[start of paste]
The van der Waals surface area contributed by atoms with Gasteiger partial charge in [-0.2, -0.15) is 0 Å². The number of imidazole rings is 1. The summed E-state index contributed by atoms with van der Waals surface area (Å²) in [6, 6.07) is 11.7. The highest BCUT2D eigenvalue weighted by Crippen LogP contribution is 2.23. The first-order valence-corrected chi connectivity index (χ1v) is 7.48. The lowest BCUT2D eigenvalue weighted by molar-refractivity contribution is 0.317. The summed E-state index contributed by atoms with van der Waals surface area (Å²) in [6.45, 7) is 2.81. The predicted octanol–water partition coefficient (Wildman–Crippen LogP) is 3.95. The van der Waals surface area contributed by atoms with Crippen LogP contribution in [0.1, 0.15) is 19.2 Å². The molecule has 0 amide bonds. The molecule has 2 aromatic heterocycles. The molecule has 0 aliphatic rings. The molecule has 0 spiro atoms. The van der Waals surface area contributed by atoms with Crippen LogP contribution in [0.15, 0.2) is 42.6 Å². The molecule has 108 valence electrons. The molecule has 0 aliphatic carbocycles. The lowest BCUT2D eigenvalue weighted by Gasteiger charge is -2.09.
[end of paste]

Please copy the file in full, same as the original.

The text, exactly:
The van der Waals surface area contributed by atoms with Gasteiger partial charge in [-0.2, -0.15) is 0 Å². The number of imidazole rings is 1. The summed E-state index contributed by atoms with van der Waals surface area (Å²) in [6, 6.07) is 11.7. The highest BCUT2D eigenvalue weighted by Crippen LogP contribution is 2.23. The first-order valence-corrected chi connectivity index (χ1v) is 7.48. The lowest BCUT2D eigenvalue weighted by molar-refractivity contribution is 0.317. The summed E-state index contributed by atoms with van der Waals surface area (Å²) in [6.45, 7) is 2.81. The predicted octanol–water partition coefficient (Wildman–Crippen LogP) is 3.95. The van der Waals surface area contributed by atoms with Crippen LogP contribution in [0.1, 0.15) is 19.2 Å². The molecule has 0 amide bonds. The molecule has 2 aromatic heterocycles. The molecule has 0 aliphatic rings. The molecule has 0 spiro atoms. The van der Waals surface area contributed by atoms with Crippen LogP contribution in [0.15, 0.2) is 42.6 Å². The molecule has 108 valence electrons. The molecule has 0 aliphatic carbocycles. The lowest BCUT2D eigenvalue weighted by Gasteiger charge is -2.09.